Calamity, A Childhood of Martha Jane Cannary | Film Review
- Vassilis Kroustallis
Vassilis Kroustallis reviews the animation feature Calamity, A Childhood of Martha Jame Cannary by Rémi Chayé.
It might by as well be the first time Calamity Jane is depicted in a major animation feature. In Rémi Chayé's Calamity, A Childhood of Martha Jane Cannary (producers: Maybe Movies, Nørlum), a well-crafted but rather timid representation of the famous legend, the open landscapes and vistas do the job that the script itself mostly tries to deliver -with varied results.
During the second half of the 19th century, 12-year-old Martha Jane is heading west with her family and a large community of wagon trains in search of a better life. Martha is determined, outspoken and not girlish enough -everything that the small community would not tolerate. Her father Robert loves her, but would still not approve of her boyish behaviour. Ethan, the son of conservative Abraham (and the leader of the wagon train route) will think of all different way to discredit a girl he secretly admires.
The initial catalyst would be a US lieutenant named Samson; he's the one to provide the locals more exact information about their destination, and he would be the cause to get Martha Jane outside the community.
Once more after Longway North, Rémi Chayé uses strong and determined characters to capture the freewheeling liberty against conventions; however, here the circumstances he and his fellow scriptwriters Sandra Tosello and Fabrice de Costil feel too mundane and easily solved.
Which doesn't imply that the film is not enjoyable by itself; for instance, there is fun to watch the whole rituals of dressing clothing or Martha's initial fling with a fellow young outlaw (Calamity makes clear, in all ways possible, that Martha Jane is straight). But it definitely seems as if all the dramatic boxes have to be ticked: honesty vs. crime temptation, a strong female figure (Madame Moustache) to compensate for the mother loss, reconciliation. It is not that these points are not fine by themselves; they are simply too hastily put in together to bring forward a potent and really exciting dramatic result -as for instance, you'd have in Days of the Crows, another story of children who don't fit in in their environment.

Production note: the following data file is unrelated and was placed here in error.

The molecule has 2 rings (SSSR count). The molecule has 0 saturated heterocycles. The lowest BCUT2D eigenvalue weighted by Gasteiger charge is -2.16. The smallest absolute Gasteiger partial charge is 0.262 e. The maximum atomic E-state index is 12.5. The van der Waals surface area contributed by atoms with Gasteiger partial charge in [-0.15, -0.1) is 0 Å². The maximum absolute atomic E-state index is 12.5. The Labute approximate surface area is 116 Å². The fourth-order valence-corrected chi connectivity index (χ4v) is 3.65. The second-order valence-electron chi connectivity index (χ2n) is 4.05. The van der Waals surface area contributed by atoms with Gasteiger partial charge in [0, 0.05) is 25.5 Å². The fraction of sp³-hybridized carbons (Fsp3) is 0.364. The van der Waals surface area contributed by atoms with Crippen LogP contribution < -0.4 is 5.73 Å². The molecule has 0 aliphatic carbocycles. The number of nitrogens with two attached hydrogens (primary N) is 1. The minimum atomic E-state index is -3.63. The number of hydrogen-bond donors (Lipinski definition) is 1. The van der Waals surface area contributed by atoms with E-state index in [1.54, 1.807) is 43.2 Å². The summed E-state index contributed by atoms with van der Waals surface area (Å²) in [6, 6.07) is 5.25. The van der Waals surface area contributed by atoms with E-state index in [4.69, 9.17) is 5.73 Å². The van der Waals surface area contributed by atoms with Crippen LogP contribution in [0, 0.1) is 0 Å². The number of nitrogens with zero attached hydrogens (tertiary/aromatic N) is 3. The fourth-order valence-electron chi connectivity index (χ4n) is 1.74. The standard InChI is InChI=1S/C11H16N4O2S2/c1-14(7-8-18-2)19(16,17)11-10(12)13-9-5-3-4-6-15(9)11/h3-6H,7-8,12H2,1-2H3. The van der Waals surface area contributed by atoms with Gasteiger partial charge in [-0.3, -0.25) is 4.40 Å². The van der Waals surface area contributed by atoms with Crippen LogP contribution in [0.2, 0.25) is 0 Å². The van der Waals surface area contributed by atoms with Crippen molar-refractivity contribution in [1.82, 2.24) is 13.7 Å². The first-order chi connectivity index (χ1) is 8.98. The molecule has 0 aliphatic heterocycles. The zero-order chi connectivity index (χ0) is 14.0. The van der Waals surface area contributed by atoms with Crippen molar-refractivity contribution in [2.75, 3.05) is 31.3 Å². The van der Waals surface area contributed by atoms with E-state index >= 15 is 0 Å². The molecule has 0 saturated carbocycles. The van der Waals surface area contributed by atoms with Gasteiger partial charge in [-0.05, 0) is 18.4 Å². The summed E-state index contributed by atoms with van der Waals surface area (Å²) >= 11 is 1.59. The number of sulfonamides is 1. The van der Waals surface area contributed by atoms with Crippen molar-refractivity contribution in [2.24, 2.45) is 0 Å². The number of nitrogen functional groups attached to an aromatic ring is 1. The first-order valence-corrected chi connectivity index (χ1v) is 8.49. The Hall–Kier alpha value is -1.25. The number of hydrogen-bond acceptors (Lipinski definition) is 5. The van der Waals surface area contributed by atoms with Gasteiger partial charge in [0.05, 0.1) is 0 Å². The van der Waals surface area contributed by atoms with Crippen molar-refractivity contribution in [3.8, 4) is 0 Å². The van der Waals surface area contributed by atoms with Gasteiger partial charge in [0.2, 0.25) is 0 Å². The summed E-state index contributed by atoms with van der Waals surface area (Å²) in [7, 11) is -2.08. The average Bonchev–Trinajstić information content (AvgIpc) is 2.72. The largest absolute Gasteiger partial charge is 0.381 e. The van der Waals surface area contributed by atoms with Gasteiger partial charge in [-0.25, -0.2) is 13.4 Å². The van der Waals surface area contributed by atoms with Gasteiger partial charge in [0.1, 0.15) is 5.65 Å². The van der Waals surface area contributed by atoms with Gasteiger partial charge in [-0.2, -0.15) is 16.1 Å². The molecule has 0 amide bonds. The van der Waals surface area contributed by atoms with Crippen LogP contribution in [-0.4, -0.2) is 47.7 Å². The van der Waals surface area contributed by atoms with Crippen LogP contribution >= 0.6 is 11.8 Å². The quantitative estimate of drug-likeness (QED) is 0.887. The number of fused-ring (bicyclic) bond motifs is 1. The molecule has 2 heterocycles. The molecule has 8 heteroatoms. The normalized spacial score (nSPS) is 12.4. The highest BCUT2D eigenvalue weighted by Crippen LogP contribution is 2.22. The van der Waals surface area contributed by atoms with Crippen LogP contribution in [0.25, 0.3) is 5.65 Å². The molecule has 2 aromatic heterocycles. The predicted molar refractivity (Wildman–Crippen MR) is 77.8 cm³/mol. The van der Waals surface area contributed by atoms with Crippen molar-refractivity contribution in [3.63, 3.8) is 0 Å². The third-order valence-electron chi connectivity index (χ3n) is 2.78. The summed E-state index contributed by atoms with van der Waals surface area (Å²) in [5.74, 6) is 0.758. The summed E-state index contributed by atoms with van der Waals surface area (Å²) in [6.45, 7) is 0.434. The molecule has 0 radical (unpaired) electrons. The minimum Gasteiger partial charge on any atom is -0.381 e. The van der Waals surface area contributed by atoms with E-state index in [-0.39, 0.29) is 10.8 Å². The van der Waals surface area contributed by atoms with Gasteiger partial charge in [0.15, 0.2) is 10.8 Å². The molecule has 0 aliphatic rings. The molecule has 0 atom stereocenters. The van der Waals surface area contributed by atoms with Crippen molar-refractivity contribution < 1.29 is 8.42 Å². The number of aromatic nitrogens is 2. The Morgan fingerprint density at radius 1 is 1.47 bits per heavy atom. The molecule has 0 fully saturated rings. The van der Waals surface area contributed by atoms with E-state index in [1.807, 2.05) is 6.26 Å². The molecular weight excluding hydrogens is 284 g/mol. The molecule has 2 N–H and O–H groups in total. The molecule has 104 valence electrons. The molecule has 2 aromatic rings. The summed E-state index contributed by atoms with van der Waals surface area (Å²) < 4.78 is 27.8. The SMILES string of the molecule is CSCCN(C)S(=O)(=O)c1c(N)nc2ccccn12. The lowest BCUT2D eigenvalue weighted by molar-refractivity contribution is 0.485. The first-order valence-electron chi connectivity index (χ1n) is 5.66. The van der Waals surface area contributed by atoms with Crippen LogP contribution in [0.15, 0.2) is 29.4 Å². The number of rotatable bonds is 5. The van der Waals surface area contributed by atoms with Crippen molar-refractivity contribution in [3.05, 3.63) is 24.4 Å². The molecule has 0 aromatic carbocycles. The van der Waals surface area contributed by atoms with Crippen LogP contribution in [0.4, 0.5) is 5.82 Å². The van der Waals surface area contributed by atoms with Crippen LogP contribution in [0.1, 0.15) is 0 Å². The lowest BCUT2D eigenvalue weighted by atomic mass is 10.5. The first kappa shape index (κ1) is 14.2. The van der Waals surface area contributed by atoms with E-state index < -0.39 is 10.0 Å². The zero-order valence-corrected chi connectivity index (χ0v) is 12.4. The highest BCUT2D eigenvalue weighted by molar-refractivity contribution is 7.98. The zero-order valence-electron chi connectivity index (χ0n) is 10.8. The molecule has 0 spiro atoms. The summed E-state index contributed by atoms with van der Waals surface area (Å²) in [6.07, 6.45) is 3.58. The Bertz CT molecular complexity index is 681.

A consideration which leaves it to the open-vista aesthetics to tell the story as convincingly as it can, with both their tailor-made lights and shadows, sunrises and sunsets. The film feels and looks liberated (and natural) from the very start -the lack of landscape and character design realistic details actually adds to the feeling that there is a whole horizon of opportunities ahead of you. Directing individual scenes with all the intricacies of horses and people falling feels robust and well-timed. There is excitement in these small parts, and the relation between Martha Jane and Jonas hits some sparks.
Calamity: A Childhood of Martha Jane Cannary tries to tie all loose ends in the final act, and seems to lose sight of the fact that the real Calamity had to re-create her own community from the start -instead of going back to her old ways. It is an enjoyable adventure to watch, and appropriately rendered in its visuals, but still its (well-placed) intentions create a one-way street for the central character to follow.
contributed by: Vassilis Kroustallis